Canadian gas storage levels concluded the most recent heating season at multi-year lows, especially in the western half of the nation, which hit a 16-year low at the end of March. Though storage sites have been refilling at a steady rate so far this summer, storage in the west, a region vitally important for balancing the North American gas market during high winter demand, remains unusually low for this time of year. In today’s RBN blog, we examine the latest developments in Canadian natural gas storage and explain why storage levels in Western Canada may start the next heating season at critically low levels.
This year’s gas storage refill season is garnering more attention than usual. From the distant storage sites scattered across Europe to those closer to home in the U.S. and Canada, making sure that there is enough gas in the ground for the next heating season has become an all-consuming focus after what were larger-than-average storage withdrawals, and lower-than-average storage levels by the end of the most recent winter heating season. Add the current heightened sensitivity to energy security and tracking how gas storage levels are rebuilding this year has become even more important.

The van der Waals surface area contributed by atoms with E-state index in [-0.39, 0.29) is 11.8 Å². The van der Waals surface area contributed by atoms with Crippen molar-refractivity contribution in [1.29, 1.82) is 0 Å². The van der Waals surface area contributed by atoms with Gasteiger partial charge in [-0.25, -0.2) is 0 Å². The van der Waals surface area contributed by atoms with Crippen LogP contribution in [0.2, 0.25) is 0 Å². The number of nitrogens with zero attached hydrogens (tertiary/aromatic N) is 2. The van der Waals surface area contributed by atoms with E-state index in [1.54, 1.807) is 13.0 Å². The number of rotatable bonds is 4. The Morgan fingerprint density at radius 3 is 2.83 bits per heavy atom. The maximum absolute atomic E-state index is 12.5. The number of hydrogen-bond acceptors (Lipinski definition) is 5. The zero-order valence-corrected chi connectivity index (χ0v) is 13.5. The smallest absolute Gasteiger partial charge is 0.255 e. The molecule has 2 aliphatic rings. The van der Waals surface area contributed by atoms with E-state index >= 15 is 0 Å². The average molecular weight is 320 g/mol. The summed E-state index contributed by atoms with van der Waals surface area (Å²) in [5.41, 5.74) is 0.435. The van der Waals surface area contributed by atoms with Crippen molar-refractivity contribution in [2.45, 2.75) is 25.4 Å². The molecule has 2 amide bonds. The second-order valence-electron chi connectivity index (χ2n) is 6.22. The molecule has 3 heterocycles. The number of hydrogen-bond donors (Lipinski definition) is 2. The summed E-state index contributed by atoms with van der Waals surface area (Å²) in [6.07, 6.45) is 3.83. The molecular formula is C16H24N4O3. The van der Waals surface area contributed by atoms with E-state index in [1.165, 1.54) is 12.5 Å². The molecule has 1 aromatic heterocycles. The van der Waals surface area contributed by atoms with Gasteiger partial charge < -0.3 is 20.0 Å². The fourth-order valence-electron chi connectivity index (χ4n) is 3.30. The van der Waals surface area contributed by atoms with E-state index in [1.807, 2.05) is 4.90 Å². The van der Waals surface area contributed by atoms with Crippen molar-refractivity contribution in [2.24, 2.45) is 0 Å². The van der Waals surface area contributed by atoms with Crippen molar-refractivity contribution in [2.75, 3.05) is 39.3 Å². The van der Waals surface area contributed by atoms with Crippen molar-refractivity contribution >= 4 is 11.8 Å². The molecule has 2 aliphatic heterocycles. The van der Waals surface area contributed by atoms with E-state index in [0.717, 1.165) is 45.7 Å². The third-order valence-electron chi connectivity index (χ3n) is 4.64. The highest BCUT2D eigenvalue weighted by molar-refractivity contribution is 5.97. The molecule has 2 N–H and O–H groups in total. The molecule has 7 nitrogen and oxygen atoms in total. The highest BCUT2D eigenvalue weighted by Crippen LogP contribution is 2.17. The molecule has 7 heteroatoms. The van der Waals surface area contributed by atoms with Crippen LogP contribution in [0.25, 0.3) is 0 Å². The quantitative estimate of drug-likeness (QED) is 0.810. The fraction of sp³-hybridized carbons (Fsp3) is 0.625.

Though seemingly distant from the natural gas market’s usual line of sight on U.S. storage, inventory levels in Canada after the most recent winter, especially in Western Canada, have been getting more headlines of late. Data from RBN’s Canadian NATGAS Billboard showed that storage levels in the eastern half of the nation fell to a three-year low (left-hand chart in Figure 1) at the end of March, while those in Western Canada fell to a 16-year low (right-hand chart).
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